Yes, it's OK to be mad about crime in San Francisco
Let's not make excuses for Chaos City.
I’ve been writing for a while about how San Francisco is a city both balkanized and atomized. The various neighborhoods and communities largely keep to themselves, and people walk through the streets with their heads down, hoping that when trouble comes it’ll come for somebody else. Well, there could be no more sickening and horrifying demonstration of San Francisco’s social disintegration than the way bystanders refused to help CashApp founder Bob Lee as he bled to death on the streets:
Tragic video shows dying Cash App founder Bob Lee was ignored by bystanders as he begged for help after being stabbed in San Francisco early Tuesday…Footage showed Lee lifted his shirt to show [a] driver his two stab wounds — but collapsed to the ground as the car drove off…Lee raised one arm in an attempt to flag down [another] car and jumped back onto his feet, but the driver sped away…Police arrived less than six minutes later and found Lee unconscious with two stab wounds to the chest…He was rushed to San Francisco General Hospital, where he died.
Local cannabis entrepreneur and former San Francisco Fire Commissioner Don Carmignani was hospitalized after being beaten by two men Wednesday night following an altercation outside his mother’s home in the Marina…Carmignani’s mother had called the police because homeless people were doing drugs outside her door and wouldn’t leave. When no police responded, her son came to talk to the men outside her door and was assaulted.
It seems like every day, we get another story about how the streets of SF are collapsing into chaos. A new Whole Foods in the heart of downtown, which many had heralded as a sign of urban revitalization, just closed down:
A City Hall source told The Standard the company cited deteriorating street conditions around drug use and crime near the grocery store as a reason for its closure…The beleaguered grocery store on Market Street slashed its operating hours due to “high theft” and hostile visitors in October of last year, according to one of the store's managers. And in November, the store enforced new bathroom rules after syringes and pipes were found in the restroom.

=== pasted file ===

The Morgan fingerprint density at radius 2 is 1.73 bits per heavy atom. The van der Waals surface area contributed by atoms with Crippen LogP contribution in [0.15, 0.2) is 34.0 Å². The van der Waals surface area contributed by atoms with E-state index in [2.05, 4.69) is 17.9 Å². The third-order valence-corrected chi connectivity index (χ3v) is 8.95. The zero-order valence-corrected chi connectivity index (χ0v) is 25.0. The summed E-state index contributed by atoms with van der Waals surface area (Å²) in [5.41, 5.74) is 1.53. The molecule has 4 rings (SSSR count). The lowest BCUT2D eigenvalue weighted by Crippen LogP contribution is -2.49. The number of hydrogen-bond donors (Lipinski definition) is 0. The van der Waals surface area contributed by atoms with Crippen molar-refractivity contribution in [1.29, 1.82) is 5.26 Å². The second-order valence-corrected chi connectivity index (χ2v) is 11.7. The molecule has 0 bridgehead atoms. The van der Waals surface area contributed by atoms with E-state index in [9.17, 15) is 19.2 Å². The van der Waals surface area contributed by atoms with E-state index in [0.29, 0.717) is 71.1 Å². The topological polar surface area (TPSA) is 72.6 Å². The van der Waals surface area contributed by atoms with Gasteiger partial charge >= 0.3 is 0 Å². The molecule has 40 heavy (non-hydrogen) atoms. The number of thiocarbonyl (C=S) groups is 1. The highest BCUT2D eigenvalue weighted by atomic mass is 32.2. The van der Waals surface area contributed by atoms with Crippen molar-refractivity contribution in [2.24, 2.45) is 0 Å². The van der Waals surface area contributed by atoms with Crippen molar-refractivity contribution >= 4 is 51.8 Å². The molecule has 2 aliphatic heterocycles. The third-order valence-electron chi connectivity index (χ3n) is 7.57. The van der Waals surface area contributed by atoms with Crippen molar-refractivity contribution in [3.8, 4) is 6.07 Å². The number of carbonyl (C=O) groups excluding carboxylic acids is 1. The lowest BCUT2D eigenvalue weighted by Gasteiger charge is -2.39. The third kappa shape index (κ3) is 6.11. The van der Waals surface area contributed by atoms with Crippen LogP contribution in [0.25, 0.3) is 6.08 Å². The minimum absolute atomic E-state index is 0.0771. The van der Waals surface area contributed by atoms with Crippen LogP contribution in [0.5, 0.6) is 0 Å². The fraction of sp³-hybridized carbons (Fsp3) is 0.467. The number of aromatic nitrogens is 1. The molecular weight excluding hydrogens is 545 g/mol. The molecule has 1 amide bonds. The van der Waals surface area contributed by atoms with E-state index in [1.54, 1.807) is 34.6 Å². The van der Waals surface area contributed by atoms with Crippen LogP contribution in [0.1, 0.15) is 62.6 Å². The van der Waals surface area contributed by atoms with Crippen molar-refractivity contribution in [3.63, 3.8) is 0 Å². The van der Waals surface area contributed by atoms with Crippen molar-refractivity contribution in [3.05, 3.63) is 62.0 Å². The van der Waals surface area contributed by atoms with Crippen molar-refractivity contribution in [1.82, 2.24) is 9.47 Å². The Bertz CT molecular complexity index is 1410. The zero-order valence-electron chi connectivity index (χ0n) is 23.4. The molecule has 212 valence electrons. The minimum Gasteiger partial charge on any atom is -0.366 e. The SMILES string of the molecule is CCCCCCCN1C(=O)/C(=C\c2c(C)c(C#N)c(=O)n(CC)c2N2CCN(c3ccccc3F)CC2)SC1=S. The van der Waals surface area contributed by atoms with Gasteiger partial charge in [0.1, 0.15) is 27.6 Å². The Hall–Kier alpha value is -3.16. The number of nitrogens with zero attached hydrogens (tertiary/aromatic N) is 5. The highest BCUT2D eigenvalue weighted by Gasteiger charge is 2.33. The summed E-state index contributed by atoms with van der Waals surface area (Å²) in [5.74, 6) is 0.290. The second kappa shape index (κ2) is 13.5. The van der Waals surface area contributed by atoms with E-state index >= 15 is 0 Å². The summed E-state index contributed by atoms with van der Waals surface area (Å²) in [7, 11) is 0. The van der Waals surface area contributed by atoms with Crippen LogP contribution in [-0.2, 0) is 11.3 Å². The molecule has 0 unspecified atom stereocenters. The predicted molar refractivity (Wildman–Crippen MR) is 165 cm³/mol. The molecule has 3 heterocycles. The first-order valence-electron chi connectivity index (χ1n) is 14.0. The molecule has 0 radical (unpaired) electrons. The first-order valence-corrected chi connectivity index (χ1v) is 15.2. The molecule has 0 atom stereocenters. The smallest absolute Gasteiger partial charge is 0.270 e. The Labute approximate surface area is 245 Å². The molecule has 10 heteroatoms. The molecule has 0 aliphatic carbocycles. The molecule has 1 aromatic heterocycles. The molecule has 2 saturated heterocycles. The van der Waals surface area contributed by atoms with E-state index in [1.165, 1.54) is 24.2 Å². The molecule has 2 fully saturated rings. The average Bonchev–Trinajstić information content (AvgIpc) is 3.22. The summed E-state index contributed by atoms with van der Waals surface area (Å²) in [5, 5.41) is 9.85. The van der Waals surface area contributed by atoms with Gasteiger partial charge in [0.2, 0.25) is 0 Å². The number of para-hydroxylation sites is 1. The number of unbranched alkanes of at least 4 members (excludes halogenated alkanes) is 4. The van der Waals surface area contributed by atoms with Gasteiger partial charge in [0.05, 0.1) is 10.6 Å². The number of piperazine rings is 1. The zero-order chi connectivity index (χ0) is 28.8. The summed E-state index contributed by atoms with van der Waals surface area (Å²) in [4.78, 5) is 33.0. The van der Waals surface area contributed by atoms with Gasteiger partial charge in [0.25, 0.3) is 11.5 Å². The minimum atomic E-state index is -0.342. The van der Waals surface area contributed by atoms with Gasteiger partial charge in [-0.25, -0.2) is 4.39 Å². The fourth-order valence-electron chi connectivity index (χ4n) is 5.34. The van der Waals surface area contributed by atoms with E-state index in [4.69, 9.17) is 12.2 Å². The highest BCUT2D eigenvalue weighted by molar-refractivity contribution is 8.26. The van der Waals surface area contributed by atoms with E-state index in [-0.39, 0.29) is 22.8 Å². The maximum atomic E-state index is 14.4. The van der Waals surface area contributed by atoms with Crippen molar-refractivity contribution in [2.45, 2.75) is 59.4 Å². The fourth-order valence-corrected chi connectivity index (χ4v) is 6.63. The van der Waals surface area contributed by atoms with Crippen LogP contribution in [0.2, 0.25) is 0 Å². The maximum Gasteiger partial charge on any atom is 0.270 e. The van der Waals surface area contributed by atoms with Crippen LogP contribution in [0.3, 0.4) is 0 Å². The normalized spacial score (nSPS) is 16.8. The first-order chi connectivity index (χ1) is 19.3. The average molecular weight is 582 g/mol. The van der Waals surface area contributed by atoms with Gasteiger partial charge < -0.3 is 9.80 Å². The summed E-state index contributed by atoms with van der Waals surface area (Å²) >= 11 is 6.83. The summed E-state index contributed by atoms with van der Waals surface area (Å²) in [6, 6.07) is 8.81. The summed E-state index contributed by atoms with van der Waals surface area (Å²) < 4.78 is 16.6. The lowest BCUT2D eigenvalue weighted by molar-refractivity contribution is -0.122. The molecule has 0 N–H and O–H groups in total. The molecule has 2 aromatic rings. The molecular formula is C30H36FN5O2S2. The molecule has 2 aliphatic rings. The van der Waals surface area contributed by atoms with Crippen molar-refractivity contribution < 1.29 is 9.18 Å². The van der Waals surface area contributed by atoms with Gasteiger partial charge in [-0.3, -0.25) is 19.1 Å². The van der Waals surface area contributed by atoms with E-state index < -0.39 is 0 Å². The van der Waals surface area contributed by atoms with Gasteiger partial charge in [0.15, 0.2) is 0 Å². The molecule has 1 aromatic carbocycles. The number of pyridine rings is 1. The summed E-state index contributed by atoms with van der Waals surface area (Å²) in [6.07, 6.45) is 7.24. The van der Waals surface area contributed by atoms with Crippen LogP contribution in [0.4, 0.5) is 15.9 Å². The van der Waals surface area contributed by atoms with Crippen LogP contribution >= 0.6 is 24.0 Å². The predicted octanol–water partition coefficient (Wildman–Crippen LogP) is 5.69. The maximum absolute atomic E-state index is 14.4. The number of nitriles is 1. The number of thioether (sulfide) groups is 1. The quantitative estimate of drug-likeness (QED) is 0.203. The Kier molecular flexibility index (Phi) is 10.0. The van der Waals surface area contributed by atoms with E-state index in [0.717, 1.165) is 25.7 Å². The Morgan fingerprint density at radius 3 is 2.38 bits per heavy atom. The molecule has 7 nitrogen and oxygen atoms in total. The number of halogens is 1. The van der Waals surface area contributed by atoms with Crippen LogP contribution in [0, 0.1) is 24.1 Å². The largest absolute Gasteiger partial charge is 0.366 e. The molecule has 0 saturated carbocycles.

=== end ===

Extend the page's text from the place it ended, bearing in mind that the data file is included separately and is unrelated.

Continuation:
The closure is just one of many in the area over the last couple of years. A massive wave of store break-ins was responsible for many of these.
It feels like something is breaking in the city’s politics; people who tolerated this situation for a long time are starting to demand action. Here’s a recent Chamber of Commerce survey:
In this year’s poll, 55 percent [of San Franciscans] said crime was a major issue up from 46 percent in 2021, and more than double the 26 percent in 2020. Overall, 83 percent of respondents told us they felt that crime has gotten worse over the last few years.
But the fully justifiable rage over the violent incidents, store closures and street chaos has been met with a torrent of denial — not just from Twitter shouters, but from some mainstream media outlets as well. Mission Local, the San Francisco Chronicle, SFGate, CNN, and ABC were just a few of the outlets who rushed to argue that despite Lee’s murder, San Francisco is actually a safe city.
But those excuses are wearing thin. San Francisco isn’t a dangerous city in the sense that, say, St. Louis or Baltimore is. But it has a unique brand of chaos that makes a great many of its residents justifiably feel insecure walking the streets on a day-to-day basis. And though I don’t think anyone yet knows what the solution is, there’s a growing consensus in the city that something needs to be done.
San Francisco isn’t a bloodbath; it’s chaos
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